Do you think you could be President of the United States?
I asked young girls and boys alike. When I used to spend my afternoons volunteering in a low-income school district next to my town, I tutored a sizeable group of middle school students.
The girls, with abashment, shook their heads to my question. Not strong, not loud, not smart enough, they said. Shouldn’t the President be a man?
The boys, with eagerness, pumped their fists. Watch me! Wanna bet who’ll be President first? It was a remarkable moment.
At such a young age, the gender ambition gap was to me as clear as day.
“Who are you going to vote for?” I asked my schoolmates at the election convention. When our high school held their annual student body elections, I observed an election race for seven positions between fifteen boys and four girls.
It came down to the final round on our vote for President. Probably her, most of them said. She’s intelligent, and she has great ideas for our school. Definitely him, others said. He’s hilarious!
The question was posed, and they answered. “How are you different?” She gave a seamless, serious answer on her most original proposals. Some delegates nodded.
He talked about his car, joked about driving, then something I don’t remember. The voting delegates keeled over in laughter. The ballots came around. The results were announced. He won. On stage, he was joined by six other newly elected males.
Why do less females run? Why are girls less risk-averse?
I understand the fear of losing and humiliation well — it is a feeling that more prominently affects the mindset of girls.
I remember thinking hard about running for an elected position in Youth & Government. Thinking hard about writing speeches, delivering speeches, actively campaigning, and talking to people. I backed down, or talked myself into backing down. I thought I wasn’t qualified enough. What would I do if I had lost? I couldn’t bear imagining.
I understand the fear of criticism and backlash — it is a deterrent that more prominently affects the mindset of girls.
My best friend almost ran a campaign for student council last year. She overheard others commenting on her track record of three boyfriends, her obsession with makeup, and she backed down. How can anyone deal with such mudslinging? She couldn’t bear imagining.
In our government, businesses, and public life women are severely underrepresented because so few of us run for leadership. This needs to change if we want to fight women’s issues, change policy, and take down barriers females still face in education, in the workforce, and in the way of our own bodies.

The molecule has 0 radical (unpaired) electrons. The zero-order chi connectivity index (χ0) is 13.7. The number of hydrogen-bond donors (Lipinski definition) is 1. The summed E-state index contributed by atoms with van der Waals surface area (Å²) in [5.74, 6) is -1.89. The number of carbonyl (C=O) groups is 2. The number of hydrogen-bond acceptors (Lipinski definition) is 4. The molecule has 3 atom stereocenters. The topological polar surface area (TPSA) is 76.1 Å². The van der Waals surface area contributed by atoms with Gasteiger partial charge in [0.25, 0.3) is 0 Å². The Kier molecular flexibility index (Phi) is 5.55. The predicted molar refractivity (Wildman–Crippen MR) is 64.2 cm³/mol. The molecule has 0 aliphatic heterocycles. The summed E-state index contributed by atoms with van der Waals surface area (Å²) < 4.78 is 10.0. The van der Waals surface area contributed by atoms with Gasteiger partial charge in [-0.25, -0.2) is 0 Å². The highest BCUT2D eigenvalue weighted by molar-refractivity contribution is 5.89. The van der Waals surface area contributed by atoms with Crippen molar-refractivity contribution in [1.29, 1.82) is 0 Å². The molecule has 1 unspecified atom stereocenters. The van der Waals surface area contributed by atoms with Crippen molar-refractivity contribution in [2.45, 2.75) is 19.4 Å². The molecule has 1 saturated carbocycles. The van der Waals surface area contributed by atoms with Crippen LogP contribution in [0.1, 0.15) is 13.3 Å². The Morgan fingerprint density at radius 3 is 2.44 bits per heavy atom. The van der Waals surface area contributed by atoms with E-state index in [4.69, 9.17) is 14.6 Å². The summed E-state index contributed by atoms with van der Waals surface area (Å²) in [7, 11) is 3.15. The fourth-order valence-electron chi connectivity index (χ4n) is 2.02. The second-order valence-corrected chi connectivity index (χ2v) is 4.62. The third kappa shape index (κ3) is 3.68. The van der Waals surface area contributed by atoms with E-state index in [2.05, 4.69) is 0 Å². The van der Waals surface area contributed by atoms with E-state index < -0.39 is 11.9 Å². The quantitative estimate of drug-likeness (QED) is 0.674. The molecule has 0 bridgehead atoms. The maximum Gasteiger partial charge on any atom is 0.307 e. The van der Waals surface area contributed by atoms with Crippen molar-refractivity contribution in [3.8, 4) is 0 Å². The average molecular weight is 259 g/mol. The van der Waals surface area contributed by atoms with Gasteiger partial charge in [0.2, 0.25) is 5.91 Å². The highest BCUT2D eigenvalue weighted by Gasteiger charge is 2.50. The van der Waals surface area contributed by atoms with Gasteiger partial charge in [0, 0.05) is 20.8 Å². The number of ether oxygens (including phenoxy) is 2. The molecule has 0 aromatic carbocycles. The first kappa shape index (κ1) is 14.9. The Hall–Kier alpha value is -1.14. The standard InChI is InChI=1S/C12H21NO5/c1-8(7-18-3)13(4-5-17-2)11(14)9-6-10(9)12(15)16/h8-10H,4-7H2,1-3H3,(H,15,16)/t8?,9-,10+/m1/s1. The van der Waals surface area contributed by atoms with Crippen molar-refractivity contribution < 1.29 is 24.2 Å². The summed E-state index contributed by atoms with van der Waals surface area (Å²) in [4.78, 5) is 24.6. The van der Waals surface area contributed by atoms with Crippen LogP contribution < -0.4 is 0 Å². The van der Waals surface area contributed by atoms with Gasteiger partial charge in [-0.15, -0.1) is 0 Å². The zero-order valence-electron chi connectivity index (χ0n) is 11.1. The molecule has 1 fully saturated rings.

We must break down two obstacles: our mindset and institutional biases.
Neither will be easy. Our damaging mindset that stems from our lack of confidence and ambition is shaped by the world we live in, the stereotypes our society perpetuates, and the culture we grow up experiencing. Institutional biases are buried deep in party politics and the Old Boys’ Network, difficult to spotlight, difficult to alter.
Yet these are the fortunate, or I daresay, better obstacles.
In a world different from what many of us take for granted, girls grow up without a chance, without a dream, and even without a voice. They do not recognise self-esteem or pride.
They must break down tradition, stigmas, and their own understanding of women.
It is a process that all of us must come together to make happen. Females can empower one another. It is not a fight to fight alone.
You can run. All of us can. You can challenge yourself, and pave the road for more women to run — and win. You can challenge yourself, and influence policy to empower women worldwide.
What would I do if I had lost? I would be a braver person, because I took the risk and withstood the criticism. I set an example for other girls to follow. I would encourage more girls to run.
Nowadays I go to middle schools to teach girls about leadership and empowerment in an after school curriculum I lead. I help them develop essentials skills and confidence.
Do you think you could be President of the United States? I asked these young girls.
Yes, they tell me. Because I can run.
This blog was contributed by Girl Rising Ambassador Cathy Sun. Cathy is a writer, feminist, and social activist. She aims to become a figure in public leadership and policy, a sector in which females severely lack representation globally – and hence have limited ability to take down barriers they face in education, socioeconomic status and basic human rights. She became a Girl Rising ambassador with one goal in mind: to empower girls everywhere in both their minds and bodies.